Little, a great defensive stopper, must also be an impact player for UNC. Little, Pringle and Jessica Breland must contribute and give UNC some balance in its offense.
And then there's Latta. She has had her ups and downs this season, and she's still not back to the high level she was at a year ago. I'm not convinced she's all the way back from last year's knee injury. She doesn't seem to have that push off her knee yet and isn't getting her legs involved enough in her shot, instead relying on her arms and pushing the ball. That's not to say she hasn't been remarkable -- she always plays hard and continues to find ways to help her team. She is, however, still struggling with her shot, and her confidence just isn't where it was last year at this time. But she knows her team feeds off her and will continue to be UNC's emotional spark plug and will get the ball to the right people.
For UNC, it's going to come down to whether the Tar Heels' "L-Train" -- Little, Latta and Larkins -- come to play. At least two of the three need big nights. And if they don't, Pringle and Rashanda McCants must step up.
Tennessee is playing with extreme confidence right now and its best basketball of the season. The Lady Vols must continue to push tempo, play their pace and remain aggressive.
Pay attention to how often Tennessee is able to isolate Parker offensively. The Lady Vols run an extraordinary amount of post screens and back-screens to get Parker on the block. How UNC handles that will have a big impact on the game. If the Tar Heels are prepared and communicating, they should jump to the ball. But other foes this season have gotten caught up fighting to get down on the block that they leave Spencer open at the foul line or the top of the key. Like I said, the second, third and fourth options will decide this one.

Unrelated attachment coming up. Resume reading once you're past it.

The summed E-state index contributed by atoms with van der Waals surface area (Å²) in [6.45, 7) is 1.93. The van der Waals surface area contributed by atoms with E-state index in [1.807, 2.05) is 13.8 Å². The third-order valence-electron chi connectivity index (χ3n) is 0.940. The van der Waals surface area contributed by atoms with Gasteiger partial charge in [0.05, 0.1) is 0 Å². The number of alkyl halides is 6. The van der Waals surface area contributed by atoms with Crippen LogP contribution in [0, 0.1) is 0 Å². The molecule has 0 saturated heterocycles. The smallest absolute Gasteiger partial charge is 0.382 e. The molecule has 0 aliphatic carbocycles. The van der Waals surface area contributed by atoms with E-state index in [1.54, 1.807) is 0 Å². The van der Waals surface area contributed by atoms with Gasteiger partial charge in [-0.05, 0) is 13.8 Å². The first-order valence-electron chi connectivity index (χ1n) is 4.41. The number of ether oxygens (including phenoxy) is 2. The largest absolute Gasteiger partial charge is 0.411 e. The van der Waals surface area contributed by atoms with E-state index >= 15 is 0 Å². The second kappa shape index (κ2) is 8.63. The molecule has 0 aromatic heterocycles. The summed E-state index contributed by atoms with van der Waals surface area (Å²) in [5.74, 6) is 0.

At this point of the season, and because Summitt continues to put together the toughest schedule in the country, the Lady Vols have seen everybody's best shot and are well-prepared. And that can be a huge advantage at the Final Four. Tennessee can only play better against UNC this time around than it did in December. Also, the Lady Vols only benefited from playing Ole Miss in the Elite Eight. That contest prepared them for UNC in that the Rebels are as efficient in the half court as UNC and the speed of the game, especially the swarming, trapping defense, is comparable to how the Tar Heels play.
Both teams are playing excellent ball, with fantastic players and brilliant coaching staffs. I think the final score will be close, within single digits. But I also rarely pick against Summitt. With all due respect to coaching legends such as John Wooden, no one else has taken a program to 17 Final Fours. And I do not see anybody on the floor who can guard Parker.
Nancy Lieberman, an ESPN analyst and Hall of Famer, is a regular contributor to ESPN.com's women's basketball coverage. Contact her at www.nancylieberman.com.
Figuring out the three areas in which North Carolina does its most damage to opponents isn't hard. But can Tennessee take care of the ball and control the boards when the two clash Sunday?